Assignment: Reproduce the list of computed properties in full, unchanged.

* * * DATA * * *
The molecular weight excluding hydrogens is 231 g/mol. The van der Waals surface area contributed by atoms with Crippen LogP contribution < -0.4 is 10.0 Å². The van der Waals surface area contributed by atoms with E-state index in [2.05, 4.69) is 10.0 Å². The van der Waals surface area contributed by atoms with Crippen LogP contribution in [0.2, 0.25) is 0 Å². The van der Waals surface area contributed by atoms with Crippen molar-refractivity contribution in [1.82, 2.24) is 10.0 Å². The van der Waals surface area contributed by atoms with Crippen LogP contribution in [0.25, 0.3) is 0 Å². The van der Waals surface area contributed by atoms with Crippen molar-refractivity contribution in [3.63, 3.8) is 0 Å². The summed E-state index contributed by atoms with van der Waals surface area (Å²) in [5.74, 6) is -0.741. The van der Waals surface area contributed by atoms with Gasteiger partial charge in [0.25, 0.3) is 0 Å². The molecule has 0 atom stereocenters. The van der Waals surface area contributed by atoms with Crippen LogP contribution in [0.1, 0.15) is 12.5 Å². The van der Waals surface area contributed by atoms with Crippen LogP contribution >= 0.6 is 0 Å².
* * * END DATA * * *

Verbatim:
The molecular weight excluding hydrogens is 231 g/mol. The van der Waals surface area contributed by atoms with Crippen LogP contribution < -0.4 is 10.0 Å². The van der Waals surface area contributed by atoms with E-state index in [2.05, 4.69) is 10.0 Å². The van der Waals surface area contributed by atoms with Crippen LogP contribution in [0.2, 0.25) is 0 Å². The van der Waals surface area contributed by atoms with Crippen molar-refractivity contribution in [1.82, 2.24) is 10.0 Å². The van der Waals surface area contributed by atoms with Crippen LogP contribution in [0.25, 0.3) is 0 Å². The van der Waals surface area contributed by atoms with Crippen molar-refractivity contribution in [3.63, 3.8) is 0 Å². The summed E-state index contributed by atoms with van der Waals surface area (Å²) in [5.74, 6) is -0.741. The van der Waals surface area contributed by atoms with Gasteiger partial charge in [0.25, 0.3) is 0 Å². The molecule has 0 atom stereocenters. The van der Waals surface area contributed by atoms with Crippen LogP contribution in [0.1, 0.15) is 12.5 Å². The van der Waals surface area contributed by atoms with Crippen LogP contribution >= 0.6 is 0 Å².